Integrity Commission or Integrity Omission?

By Louis Wade

The Belize Integrity Commission is on pause again. The limbo was created this time when two of the three names, submitted by the Prime Minister, backed down after New legislation was tabled in the National Assembly.
The previous excuse for the absence of this most important commission was echoed on Wednesday when PM Barrow stated “as early as a couple of years ago … we had tried to constitute an original Board but got stuck when we discovered that we didn’t have a chartered accountant on it.”
Yes, the inability to name a chartered accountant to the Integrity commission placed the entire Commission on pause for several years; a chartered accountant, of which there are more than 50 in Belize. And now this.
Defunct since 2011, the lack of an Integrity Commission clearly does not bode well for lovers of Transparency and Accountability. Since the 2008 General Elections, this important oversight to Belize’s anti corruption efforts has only sat for 2 of a possible 6 years! Appointed in 2009 with BQ Pitts as its chairman, this administration’s first Integrity Commission served for only two years.
It became defunct when BQ Pitts was appointed to the post of Attorney General. Since then, various “omissions” have rendered it defunct.
In his new Years speech, PM Barrow promised that in 2014 he would “ remedy omissions such as the
failure to appoint the Integrity Commission”. This was a welcomed announcement seeing that the conversation regarding corruption has escalated during these “second term blues”.
By the 28th January, Attorney Marilyn Williams was appointed as Chairperson and by February 6th the Senate had approved the appointments to the Integrity Commission. Movement at last.
But it was the actions of the House of Representatives just one day prior, on February 5, that brought everything once again to a screeching halt.
On that day Belize was forced to pass legislation to avoid being blacklisted, ensuring instead the Country’s compliance with the requirements of the Financial Action Task Force. The irony is that a law meant to stamp out multi-national corruption and trans-border movement of illicit finances has now become a hurdle for the sitting government to constitute an Integrity Commission!
The new laws expands the definition of Politically Exposed Persons (PEP), qualifying those who sit on Statutory boards. Prevention of Corruption in Public Life Act, Chapter 12 of the Laws of Belize; Section 6 requires everyone in public life (PEP’s ) to make sworn declarations of their assets, income, and liabilities, including those of their spouse and children living with them.
Thus, two appointees excused themselves immediately after recognizing that they were now identified as the very kind of persons they were being asked to oversee.
In his recent interview, PM Barrow hinted that even the opposition may have some of the very same reservations. Clearly, appointees must not only be people who our leaders CLAIM to be people of integrity, they must also be SEEN to be people of integrity. They themselves must be able to be subjected to the very scrutiny as the people that they are mandated to scrutinize, for they ALL are subjected to the same temptations.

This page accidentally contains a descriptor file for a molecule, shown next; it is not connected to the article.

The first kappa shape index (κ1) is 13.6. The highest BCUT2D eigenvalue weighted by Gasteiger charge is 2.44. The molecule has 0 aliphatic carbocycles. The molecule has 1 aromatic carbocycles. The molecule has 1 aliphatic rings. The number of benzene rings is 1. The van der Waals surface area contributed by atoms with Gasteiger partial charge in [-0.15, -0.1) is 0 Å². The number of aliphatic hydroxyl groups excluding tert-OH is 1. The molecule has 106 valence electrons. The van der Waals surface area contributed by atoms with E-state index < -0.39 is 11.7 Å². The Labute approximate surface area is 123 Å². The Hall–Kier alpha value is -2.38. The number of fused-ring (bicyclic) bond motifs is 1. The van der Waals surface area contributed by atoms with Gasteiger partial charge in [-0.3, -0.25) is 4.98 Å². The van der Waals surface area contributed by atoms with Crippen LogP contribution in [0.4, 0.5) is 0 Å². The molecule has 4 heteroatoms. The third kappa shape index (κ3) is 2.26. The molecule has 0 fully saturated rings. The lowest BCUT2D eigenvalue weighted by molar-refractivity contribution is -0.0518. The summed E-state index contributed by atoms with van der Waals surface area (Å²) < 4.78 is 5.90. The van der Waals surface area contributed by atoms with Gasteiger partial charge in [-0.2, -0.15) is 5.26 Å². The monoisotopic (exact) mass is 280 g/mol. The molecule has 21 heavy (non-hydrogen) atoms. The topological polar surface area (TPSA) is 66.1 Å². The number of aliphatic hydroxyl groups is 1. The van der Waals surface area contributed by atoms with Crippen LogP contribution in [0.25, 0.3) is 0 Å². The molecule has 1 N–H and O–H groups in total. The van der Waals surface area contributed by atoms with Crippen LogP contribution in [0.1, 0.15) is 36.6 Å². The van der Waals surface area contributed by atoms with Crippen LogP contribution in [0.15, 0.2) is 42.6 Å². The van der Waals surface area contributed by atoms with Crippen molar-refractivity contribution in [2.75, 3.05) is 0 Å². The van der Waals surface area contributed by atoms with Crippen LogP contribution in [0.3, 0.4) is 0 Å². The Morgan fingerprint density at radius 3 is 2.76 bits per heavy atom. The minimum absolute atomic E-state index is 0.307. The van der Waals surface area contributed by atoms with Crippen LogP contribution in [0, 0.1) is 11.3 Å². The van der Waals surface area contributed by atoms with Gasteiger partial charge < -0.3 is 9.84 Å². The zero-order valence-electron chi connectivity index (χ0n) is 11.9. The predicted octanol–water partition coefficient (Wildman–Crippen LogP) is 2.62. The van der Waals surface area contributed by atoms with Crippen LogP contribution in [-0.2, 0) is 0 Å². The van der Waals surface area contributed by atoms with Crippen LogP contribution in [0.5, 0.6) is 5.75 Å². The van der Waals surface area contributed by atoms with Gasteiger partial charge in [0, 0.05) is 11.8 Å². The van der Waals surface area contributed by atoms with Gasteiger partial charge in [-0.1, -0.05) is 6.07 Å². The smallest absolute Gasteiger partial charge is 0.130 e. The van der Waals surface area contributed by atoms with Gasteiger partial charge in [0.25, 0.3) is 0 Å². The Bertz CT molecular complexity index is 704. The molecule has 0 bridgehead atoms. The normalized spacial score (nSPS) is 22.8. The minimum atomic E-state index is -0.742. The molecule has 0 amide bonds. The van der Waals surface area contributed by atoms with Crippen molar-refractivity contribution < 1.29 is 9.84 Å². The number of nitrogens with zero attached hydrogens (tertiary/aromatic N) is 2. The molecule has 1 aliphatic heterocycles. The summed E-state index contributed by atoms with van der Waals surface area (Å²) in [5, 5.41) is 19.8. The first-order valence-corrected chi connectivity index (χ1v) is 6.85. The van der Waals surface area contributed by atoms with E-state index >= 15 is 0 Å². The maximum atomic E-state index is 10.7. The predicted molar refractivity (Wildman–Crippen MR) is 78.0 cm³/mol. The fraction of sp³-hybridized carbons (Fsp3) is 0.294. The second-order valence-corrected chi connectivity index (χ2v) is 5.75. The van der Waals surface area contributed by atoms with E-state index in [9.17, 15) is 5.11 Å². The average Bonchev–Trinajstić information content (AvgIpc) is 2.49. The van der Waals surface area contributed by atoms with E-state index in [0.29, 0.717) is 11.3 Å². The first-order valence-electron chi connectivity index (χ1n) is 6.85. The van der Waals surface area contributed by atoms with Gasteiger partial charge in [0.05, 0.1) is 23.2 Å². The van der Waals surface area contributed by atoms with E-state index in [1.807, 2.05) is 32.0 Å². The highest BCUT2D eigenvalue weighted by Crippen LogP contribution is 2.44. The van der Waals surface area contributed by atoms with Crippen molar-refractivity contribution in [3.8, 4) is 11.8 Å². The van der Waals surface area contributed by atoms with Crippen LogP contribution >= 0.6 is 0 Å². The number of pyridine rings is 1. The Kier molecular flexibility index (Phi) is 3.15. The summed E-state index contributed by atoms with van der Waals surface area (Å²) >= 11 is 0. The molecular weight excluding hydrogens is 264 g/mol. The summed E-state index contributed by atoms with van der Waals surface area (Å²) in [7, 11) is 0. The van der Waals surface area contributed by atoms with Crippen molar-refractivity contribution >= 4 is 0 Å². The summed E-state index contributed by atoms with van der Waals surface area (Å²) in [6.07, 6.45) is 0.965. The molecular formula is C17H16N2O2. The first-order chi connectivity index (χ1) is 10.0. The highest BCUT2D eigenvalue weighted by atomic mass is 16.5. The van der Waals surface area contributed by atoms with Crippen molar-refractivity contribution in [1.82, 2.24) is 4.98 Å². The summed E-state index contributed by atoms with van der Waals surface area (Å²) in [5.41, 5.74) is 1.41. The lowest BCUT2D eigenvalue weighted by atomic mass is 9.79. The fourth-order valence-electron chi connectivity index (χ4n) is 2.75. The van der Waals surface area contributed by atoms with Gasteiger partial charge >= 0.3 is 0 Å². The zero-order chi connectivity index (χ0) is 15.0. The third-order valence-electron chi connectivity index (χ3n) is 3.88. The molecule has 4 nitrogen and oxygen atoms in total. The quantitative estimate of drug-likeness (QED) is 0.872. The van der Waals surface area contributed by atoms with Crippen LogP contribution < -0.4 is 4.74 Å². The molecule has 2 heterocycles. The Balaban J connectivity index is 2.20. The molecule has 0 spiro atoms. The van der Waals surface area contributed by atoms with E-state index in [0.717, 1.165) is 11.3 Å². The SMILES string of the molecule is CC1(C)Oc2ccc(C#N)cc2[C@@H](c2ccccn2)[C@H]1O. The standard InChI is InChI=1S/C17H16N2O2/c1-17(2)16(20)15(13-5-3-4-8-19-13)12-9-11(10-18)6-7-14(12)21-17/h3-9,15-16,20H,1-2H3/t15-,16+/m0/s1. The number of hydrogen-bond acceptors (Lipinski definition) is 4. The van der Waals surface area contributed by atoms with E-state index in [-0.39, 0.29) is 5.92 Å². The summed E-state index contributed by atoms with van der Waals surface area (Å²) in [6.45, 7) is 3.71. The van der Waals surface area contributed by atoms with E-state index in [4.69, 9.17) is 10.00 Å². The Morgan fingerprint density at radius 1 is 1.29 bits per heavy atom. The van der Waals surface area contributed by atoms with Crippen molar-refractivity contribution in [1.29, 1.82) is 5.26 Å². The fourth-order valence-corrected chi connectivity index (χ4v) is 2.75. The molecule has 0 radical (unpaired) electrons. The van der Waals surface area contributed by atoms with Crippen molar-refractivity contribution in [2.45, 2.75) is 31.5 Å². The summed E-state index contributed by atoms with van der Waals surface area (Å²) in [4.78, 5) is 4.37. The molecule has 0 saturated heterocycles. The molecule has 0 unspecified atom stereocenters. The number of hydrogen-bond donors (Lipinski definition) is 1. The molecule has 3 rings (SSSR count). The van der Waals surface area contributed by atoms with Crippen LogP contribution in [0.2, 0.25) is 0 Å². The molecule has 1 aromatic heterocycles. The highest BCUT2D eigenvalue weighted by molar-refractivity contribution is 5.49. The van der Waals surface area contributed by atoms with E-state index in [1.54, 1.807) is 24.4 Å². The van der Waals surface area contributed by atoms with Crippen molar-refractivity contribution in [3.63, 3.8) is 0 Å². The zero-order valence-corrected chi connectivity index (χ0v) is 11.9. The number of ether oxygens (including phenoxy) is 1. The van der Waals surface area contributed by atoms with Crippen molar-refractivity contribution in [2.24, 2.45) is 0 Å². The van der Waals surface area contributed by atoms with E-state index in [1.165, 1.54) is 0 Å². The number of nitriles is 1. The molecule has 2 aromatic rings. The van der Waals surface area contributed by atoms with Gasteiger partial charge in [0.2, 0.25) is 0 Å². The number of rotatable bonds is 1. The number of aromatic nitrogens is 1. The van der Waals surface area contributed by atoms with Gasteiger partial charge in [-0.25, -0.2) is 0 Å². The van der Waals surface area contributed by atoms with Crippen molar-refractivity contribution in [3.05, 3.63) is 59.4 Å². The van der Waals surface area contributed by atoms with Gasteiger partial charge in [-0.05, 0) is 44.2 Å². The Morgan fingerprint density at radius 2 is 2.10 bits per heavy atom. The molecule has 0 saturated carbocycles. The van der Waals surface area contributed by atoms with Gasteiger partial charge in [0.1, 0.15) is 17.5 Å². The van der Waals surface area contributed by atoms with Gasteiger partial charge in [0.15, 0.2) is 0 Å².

Are people of integrity that hard to find in Belize? Certainly not. Many reading this column could name individuals that could qualify and would even volunteer. The problem is, THEY do not fit the hidden criteria; Political parties pride LOYALTY over integrity. The Patronage system, which is contrary to sound principles, is normally how many seats on Boards are appropriated. Combined with the prevalent cultural attitude that when one’s Party is in government “DA fi we time now fi eat”, the loyal self-servers will be less likely to subject themselves to such scrutiny. The result?
A smaller political pool to choose from. Truly, a Bipartisan selection is NOT the same as an Independent selection.
Bipartisanship is NOT the best way to go if we want a vibrant, objective, and reliable Integrity Commission.
Additionally, several who have not withdrawn their names from the current list are sitting on multiple boards!
The last remanding government appointee sat on the infamous Belize Airports Authority (BAA) which had to be dissolved because of the recent cheque scandal.
This begs the question, do we want people on the integrity commission who are already representing GOB on multiple boards? Is this government short of capable hands, forced to recycle the same people through various positions?
If integrity in government is a priority, if reduction in Corruption is our mantra, then, What is keeping us back? The Government Release stated clearly that “it will now begin the search for persons prepared to serve on the Commission”, offering the idea that it was a current undertaking.
However, in the PM’s comments to the media this week, he stated that “… I have been too busy really to have conducted any search for replacements”.
Is the Prime Minister carrying out the search single-handedly? Is there no department or person who could carry out the search for these people?
Putting in place the mechanisms that will keep us walking “the straight and narrow” in a time when “broad is the way that leads to destruction” MUST be a priority.
Is it possible that it is not just that we are not ready to constitute an Integrity Commission? Is it that we are not truly ready for integrity?

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